The Role of Information Technology in Improving Health Care

Imagine your loved one has a certain chronic condition. When a doctor asks whether she’s had an MRI recently, your loved one says “no” because she doesn’t remember receiving one — even though she just had one two weeks prior at another doctor’s office across town. Let’s say there was also a prescription for follow-up care, but she never received that, either. Maybe she was also prescribed medication, but the prescription was never filled at the pharmacy.

Without a centralized record, this person might theoretically receive the same test over and over without ever following up with subsequent treatment or medicine the doctor feels is necessary. She may feel she’s doing everything in her power to do what the doctor instructs, but the record may tell another story.

What many healthy people often don’t realize is how much time and attention to detail it takes to manage your own health care when problems arise. It’s not uncommon for several different doctors to prescribe multiple medications, tests and follow-up care. Without a centralized medical record, many don’t even realize the treatment they’re receiving is a duplication of effort. That redundancy adds to the already high costs of obtaining health care.

Information technology has the potential to give doctors and providers of medical care a much more complete picture of the patient in front of them, and patients a much easier way to access their complete medical history.

That’s why Blue Cross Blue Shield of Michigan was proud to be a sponsor of the Wiring Michigan Conference, a health information technology symposium held last month in Ypsilanti.

Our Patient-Centered Medical Home program is one example of how we’re persuading providers to adopt health IT. Our PCMH program, the nation’s largest at 1,800 designated physicians, encourages doctors to implement information technology such as e-prescribing into their practices as one way to improve quality, open up access to care and help manage costs.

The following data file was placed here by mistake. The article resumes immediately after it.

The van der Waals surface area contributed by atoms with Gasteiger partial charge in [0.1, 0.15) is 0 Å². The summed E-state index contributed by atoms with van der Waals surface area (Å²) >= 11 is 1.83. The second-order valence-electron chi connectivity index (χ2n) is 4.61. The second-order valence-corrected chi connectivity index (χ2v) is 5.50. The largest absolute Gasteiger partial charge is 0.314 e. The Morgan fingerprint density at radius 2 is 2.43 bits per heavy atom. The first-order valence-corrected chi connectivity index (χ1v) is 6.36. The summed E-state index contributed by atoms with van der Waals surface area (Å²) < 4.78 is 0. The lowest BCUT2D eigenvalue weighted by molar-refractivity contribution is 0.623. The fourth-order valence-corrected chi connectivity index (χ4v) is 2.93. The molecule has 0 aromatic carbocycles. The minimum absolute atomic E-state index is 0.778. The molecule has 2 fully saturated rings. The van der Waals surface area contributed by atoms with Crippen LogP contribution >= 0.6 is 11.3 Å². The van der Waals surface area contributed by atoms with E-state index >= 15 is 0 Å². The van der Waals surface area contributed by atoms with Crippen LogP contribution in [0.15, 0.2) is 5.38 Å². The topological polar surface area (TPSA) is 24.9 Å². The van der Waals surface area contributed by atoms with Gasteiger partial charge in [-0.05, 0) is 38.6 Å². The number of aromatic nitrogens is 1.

Here’s a rundown of what we’re doing to promote health IT:

  • E-prescribing — The Blues have collaborated with large customers and industry leaders to lead on electronic prescriptions. Physicians who use electronic prescriptions can view patient records, confirm medications and dosages listed on formularies and know what medications have already been prescribed by other doctors. E-prescribing helps eliminate problems with illegible penmanship, reduces pharmacy staff time and avoids paper waste. Michigan ranked No. 2 nationally for the number of e-prescriptions filled in 2009, according to Surescripts.
  • Electronic transactions — BCBSM since 2008 has been helping business partners and providers prepare for the 2012 deadline to implement EDI 5010, a new, federally mandated electronic transaction standard. The changes will enhance business functionality, clarify data ambiguities and support the new National Provider Identifier number required under the Health Insurance Privacy and Portability Act.
  • New ICD-10 medical code set — With the rise of electronic medical records, e-prescriptions and connectivity between providers and specialists, the Blues have responded nimbly to maintain market leadership. For starters, the company is on track for early implementation of ICD-10 medical code billing standards, which will provide greater ability to measure health care services and monitor population health, provide better data and cut down on paperwork when submitting claims. Our process for associating the new codes in our systems have been featured at national forums and adopted by other insurers. We’ve also made our solution available to other health care entities to keep implementation costs down.

When approached with the subject of technology in health care, you might think of expensive diagnostic tools and cutting-edge procedures. But what you may not realize is that information technology — the kind of information systems we use at home or at work to track multiple projects or household expenses — can be used on a wider scale to make health care more efficient, safer and maybe even less expensive for everyone.

Photo by Tricia Wang.

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